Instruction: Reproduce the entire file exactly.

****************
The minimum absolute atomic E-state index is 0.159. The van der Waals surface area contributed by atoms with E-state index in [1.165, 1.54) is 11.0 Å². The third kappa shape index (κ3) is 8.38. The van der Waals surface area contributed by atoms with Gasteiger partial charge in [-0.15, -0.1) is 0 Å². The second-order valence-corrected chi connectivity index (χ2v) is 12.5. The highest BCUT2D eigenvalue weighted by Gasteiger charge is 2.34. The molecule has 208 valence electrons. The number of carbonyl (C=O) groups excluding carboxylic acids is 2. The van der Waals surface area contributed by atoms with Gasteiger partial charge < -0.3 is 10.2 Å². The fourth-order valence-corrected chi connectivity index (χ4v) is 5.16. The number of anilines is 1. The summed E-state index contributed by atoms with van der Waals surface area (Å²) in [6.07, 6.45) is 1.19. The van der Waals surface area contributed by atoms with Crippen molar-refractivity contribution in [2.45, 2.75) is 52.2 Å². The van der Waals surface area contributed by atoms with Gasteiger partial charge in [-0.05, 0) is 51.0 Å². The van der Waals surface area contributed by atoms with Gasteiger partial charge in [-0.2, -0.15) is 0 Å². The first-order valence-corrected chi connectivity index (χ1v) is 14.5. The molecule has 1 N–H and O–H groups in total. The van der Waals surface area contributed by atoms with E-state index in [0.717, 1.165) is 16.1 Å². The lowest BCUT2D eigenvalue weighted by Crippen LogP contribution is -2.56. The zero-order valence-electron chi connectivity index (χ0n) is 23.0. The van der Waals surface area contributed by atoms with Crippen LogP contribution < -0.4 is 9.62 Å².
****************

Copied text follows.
The minimum absolute atomic E-state index is 0.159. The van der Waals surface area contributed by atoms with E-state index in [1.165, 1.54) is 11.0 Å². The third kappa shape index (κ3) is 8.38. The van der Waals surface area contributed by atoms with Gasteiger partial charge in [-0.15, -0.1) is 0 Å². The second-order valence-corrected chi connectivity index (χ2v) is 12.5. The highest BCUT2D eigenvalue weighted by Gasteiger charge is 2.34. The molecule has 208 valence electrons. The number of carbonyl (C=O) groups excluding carboxylic acids is 2. The van der Waals surface area contributed by atoms with Gasteiger partial charge < -0.3 is 10.2 Å². The fourth-order valence-corrected chi connectivity index (χ4v) is 5.16. The number of anilines is 1. The summed E-state index contributed by atoms with van der Waals surface area (Å²) in [6.07, 6.45) is 1.19. The van der Waals surface area contributed by atoms with Crippen molar-refractivity contribution in [2.45, 2.75) is 52.2 Å². The van der Waals surface area contributed by atoms with Gasteiger partial charge in [-0.05, 0) is 51.0 Å². The van der Waals surface area contributed by atoms with Gasteiger partial charge in [-0.2, -0.15) is 0 Å². The first-order valence-corrected chi connectivity index (χ1v) is 14.5. The molecule has 1 N–H and O–H groups in total. The van der Waals surface area contributed by atoms with E-state index in [0.717, 1.165) is 16.1 Å². The lowest BCUT2D eigenvalue weighted by Crippen LogP contribution is -2.56. The zero-order valence-electron chi connectivity index (χ0n) is 23.0. The van der Waals surface area contributed by atoms with Crippen LogP contribution < -0.4 is 9.62 Å².